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August 9, 2022

Shelby County Bailiff Rick Hoadley promises to intimidate citizens who speak up during meetings –

By Kirk Allen & John Kraft

On April 8, 2021

Shelby Co. (ECWd) –

Shelby County Bailiff Rick Hoadley appears to have crossed the line with his recent communication to a County Official.

According to the email we received this morning, Hoadley appears to think he has some type of authority to silence people in a County Board meeting.

“This morning I was asked to help spread the word by court bailiff Rick Hoadley that “there will be no bull” in the county board meetings.  He said “it is done!”  This was spoken in a threatening tone and was a bit shocking.  I asked what “bull” meant and I was told this is “the public standing up and yelling like past board meetings.”  I was informed that if this happens “those people will probably be removed from the meeting, we are not going to tolerate it.”

Where do we begin? 

  • “we are not going to tolerate it” – Who is “WE”?  A court bailiffs have no power to remove anyone from a County Board meeting at their own discretion.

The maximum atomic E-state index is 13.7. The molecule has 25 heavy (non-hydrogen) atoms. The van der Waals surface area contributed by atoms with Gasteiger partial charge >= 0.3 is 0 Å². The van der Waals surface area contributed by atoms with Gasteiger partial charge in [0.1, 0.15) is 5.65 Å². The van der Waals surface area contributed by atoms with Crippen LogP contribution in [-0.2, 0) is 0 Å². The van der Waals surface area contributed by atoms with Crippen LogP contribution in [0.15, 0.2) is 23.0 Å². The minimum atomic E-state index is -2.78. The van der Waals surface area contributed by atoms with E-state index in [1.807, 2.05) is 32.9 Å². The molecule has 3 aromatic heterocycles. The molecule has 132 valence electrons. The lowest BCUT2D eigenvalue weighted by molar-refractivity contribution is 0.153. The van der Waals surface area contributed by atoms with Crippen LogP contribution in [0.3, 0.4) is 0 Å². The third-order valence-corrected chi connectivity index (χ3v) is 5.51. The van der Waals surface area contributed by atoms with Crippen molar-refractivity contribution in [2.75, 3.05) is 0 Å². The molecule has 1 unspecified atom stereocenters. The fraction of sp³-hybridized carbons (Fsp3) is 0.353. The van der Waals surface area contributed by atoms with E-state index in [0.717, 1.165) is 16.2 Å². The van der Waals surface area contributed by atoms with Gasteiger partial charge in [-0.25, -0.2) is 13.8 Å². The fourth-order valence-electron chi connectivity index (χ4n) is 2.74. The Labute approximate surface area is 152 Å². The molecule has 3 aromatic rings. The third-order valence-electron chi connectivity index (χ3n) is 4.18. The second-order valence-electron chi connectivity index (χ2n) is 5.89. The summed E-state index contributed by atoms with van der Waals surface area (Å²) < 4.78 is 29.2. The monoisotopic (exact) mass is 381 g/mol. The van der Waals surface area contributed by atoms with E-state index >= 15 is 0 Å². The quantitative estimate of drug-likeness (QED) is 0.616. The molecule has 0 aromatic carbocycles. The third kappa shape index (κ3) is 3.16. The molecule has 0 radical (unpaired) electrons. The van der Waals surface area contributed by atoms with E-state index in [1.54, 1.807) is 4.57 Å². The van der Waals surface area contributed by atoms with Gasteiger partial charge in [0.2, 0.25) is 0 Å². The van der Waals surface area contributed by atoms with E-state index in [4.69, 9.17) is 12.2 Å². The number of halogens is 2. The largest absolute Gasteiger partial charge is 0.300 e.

• those people will probably be removed from the meeting” –  I wonder if Hoadley has any clue what the Supreme Court has said in the Fane Lozeman case about removing or arresting people at a public meeting? Lozeman won his case! – “there is a risk that some police officers may exploit the arrest power as a means of suppressing speech.” 
  • “the public standing up and yelling like past board meetings.”  –  A public meeting is under the control of the Chairman.  It is the Chairman that directs the direction of a meeting and if a Chairman allows a person to ‘stand up and yell‘, then there is nothing the Sheriff, his deputies, or a bailiff can do about it.  It is not their place to determine what is or is not permitted during a public meeting.

We have always encouraged citizens to attend their local government meetings and exercise their rights to address their government. While we recognize the importance of a public body being able to complete their business without interference, there are numerous examples where the public’s intervention prior to action has ensured the public body did not do something that is going to lead to further legal issues.  Are we to understand the bailiff thinks such speech gives him the power to remove people?

For example, in the case of Shelby County, the past Chairman who attempted to remove an elected official would have placed the county into a no-win Federal lawsuit. His ignorance of the fact an elected official has property rights and is entitled to an actual hearing before being terminated is a sound reason a citizen should speak up and possibly even yell to prevent the action from being taken. Had the public not spoke up and urged against taking the action being contemplated out of fear from a “bailiff”, and the county actually voted to removed the official, the county would have been sued in Federal Court and they would have lost, costing the taxpayers even more money.